In a sense, we are all morally gray characters. We do some things right and some things very wrong. We try and fail and hopefully try again. We hurt people without meaning to and sometimes do the right thing even when it costs us something. But one of the big things that make us the hero or villain in someone’s story is whether we act out of selfishness or self-sacrifice.
In the Bible, John 15:13 says, “Greater love has no one than this, that someone lay down his life for his friends.” Ephesians 5:2 says, “And walk in love, as Christ loved us and gave himself up for us, a fragrant offering and sacrifice to God,” and James 4:6 says, “God opposes the proud but gives grace to the humble.”
Let this theme be prevalent in your story or poetry- how does selfish trickery or selfless trickery affect the story and your character?
In this anthology, we are making room for this favorite character archetype to shine. Each story must have a trickster character as the main player. They can be a hero or villain or fall somewhere in between. They must use their tricks either for selfish or selfless purposes so that we can see the good or bad outcomes of those choices for themselves and/or the people around them. The submission also needs to fit into one of the three categories below to be accepted. You have a lot of room to play around here, and I hope you have some fun with it!
*Short stories: 500-5,000 words
*Short poems: under 100 words
*Average-Length Poems: 100-1,000 words
*All submissions must be clean - please refrain from sexual content, swearing, or excessively graphic violence
#1. Story Retellings Centering on a Trickster Character; this could be a retelling or modernization of a myth, legend, fairytale, classic story, a story from history, etc. It must center around a trickster character or have a character that you’ve rewritten to fit the trickster definition.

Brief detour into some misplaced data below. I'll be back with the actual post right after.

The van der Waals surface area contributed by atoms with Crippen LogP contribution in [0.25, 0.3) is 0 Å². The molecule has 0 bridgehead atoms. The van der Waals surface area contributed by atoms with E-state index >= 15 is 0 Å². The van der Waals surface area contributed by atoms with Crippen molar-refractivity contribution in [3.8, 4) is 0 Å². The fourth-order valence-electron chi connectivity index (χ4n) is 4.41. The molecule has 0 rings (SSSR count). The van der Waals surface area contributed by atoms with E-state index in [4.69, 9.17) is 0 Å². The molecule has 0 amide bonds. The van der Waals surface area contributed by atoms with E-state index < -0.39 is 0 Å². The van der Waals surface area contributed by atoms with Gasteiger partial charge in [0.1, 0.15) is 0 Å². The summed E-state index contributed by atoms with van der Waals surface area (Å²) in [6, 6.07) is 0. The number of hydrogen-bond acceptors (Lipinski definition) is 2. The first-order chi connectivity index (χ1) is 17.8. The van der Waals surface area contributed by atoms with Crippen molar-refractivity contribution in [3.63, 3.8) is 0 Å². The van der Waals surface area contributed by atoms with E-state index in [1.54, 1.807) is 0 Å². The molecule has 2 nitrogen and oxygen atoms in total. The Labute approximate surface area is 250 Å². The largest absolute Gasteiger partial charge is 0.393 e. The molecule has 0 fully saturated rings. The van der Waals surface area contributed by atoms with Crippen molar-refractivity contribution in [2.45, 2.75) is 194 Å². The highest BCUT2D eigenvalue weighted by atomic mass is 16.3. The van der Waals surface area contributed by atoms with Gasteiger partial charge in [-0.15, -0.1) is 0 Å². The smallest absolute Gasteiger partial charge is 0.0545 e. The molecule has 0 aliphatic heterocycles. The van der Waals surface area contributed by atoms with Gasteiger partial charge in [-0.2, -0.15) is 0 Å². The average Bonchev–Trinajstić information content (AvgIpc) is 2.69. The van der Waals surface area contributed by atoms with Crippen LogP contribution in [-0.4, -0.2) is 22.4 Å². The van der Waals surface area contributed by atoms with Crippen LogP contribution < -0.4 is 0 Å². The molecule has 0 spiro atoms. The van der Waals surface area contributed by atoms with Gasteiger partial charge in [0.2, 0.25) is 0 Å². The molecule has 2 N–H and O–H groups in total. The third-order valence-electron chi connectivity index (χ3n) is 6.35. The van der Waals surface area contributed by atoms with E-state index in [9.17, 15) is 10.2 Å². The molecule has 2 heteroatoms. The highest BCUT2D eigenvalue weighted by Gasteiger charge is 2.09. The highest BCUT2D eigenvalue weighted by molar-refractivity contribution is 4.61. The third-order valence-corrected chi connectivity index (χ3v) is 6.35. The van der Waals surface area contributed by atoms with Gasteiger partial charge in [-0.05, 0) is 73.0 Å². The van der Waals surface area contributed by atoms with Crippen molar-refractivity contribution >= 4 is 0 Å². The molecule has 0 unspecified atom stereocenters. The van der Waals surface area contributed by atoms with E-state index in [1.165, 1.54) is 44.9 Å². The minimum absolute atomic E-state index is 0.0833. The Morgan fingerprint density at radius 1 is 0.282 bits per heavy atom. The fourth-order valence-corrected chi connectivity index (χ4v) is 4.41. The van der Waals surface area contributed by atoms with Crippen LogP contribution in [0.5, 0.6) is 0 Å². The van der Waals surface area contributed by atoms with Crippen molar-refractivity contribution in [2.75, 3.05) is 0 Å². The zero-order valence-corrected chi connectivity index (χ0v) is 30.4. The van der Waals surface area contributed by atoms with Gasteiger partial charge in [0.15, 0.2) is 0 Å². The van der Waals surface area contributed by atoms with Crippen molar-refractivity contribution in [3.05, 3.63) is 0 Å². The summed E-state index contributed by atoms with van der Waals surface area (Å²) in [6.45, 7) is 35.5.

#2. Trickster Humor stories- must center around a trickster character, must be a comedy.
#3. Trickster Stories with Twist Endings- surprise us! A trickster must be the main character, with a twist ending.
We will be receiving poetry and short story submissions from now until December 31st at midnight, and if your work is accepted, you will be notified by the end of January 2022.
You can email them to Anne J. Hill at: email@example.com
Accepted authors will be paid $20 per short story, $12 per poem over 100 words, and $5 for poems under 100 words.
Understand that we receive many excellent submissions which do not make it into the book, so if your work is rejected, it doesn’t mean your story or poem isn’t good. That being said, don’t shy away from sending us your work if you’ve never been published before- we had several first-time authors in What Darkness Fears who we were very excited to work with. We will only be accepting stories that don’t require large amounts of developmental editing, so please send in polished work and be willing to accept critiques and required changes! All authors who end up in the book will keep full rights to their work, so feel free to submit stories that have already been published elsewhere or which you would like to republish in the future.
We are looking forward to reading your work!
Best of luck- let the games begin 😉